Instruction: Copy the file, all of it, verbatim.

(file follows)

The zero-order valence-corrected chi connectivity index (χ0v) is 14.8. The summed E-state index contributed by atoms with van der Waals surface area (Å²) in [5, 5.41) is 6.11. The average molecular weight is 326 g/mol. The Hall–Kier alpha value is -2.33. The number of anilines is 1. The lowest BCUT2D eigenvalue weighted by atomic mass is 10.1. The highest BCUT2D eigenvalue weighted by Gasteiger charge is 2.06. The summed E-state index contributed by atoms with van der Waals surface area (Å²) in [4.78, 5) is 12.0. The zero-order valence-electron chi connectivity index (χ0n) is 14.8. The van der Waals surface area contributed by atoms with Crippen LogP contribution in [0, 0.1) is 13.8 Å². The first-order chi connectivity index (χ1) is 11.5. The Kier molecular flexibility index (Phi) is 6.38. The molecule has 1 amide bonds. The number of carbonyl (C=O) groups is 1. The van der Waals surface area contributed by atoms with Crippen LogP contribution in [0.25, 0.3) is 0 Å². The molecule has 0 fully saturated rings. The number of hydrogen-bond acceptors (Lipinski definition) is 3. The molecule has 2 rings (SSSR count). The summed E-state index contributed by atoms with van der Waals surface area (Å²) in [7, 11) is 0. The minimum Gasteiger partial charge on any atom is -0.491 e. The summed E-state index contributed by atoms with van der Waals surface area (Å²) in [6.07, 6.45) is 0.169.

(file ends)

The zero-order valence-corrected chi connectivity index (χ0v) is 14.8. The summed E-state index contributed by atoms with van der Waals surface area (Å²) in [5, 5.41) is 6.11. The average molecular weight is 326 g/mol. The Hall–Kier alpha value is -2.33. The number of anilines is 1. The lowest BCUT2D eigenvalue weighted by atomic mass is 10.1. The highest BCUT2D eigenvalue weighted by Gasteiger charge is 2.06. The summed E-state index contributed by atoms with van der Waals surface area (Å²) in [4.78, 5) is 12.0. The zero-order valence-electron chi connectivity index (χ0n) is 14.8. The van der Waals surface area contributed by atoms with Crippen LogP contribution in [0, 0.1) is 13.8 Å². The first-order chi connectivity index (χ1) is 11.5. The Kier molecular flexibility index (Phi) is 6.38. The molecule has 1 amide bonds. The number of carbonyl (C=O) groups is 1. The van der Waals surface area contributed by atoms with Crippen LogP contribution in [0.25, 0.3) is 0 Å². The molecule has 0 fully saturated rings. The number of hydrogen-bond acceptors (Lipinski definition) is 3. The molecule has 2 rings (SSSR count). The summed E-state index contributed by atoms with van der Waals surface area (Å²) in [7, 11) is 0. The minimum Gasteiger partial charge on any atom is -0.491 e. The summed E-state index contributed by atoms with van der Waals surface area (Å²) in [6.07, 6.45) is 0.169.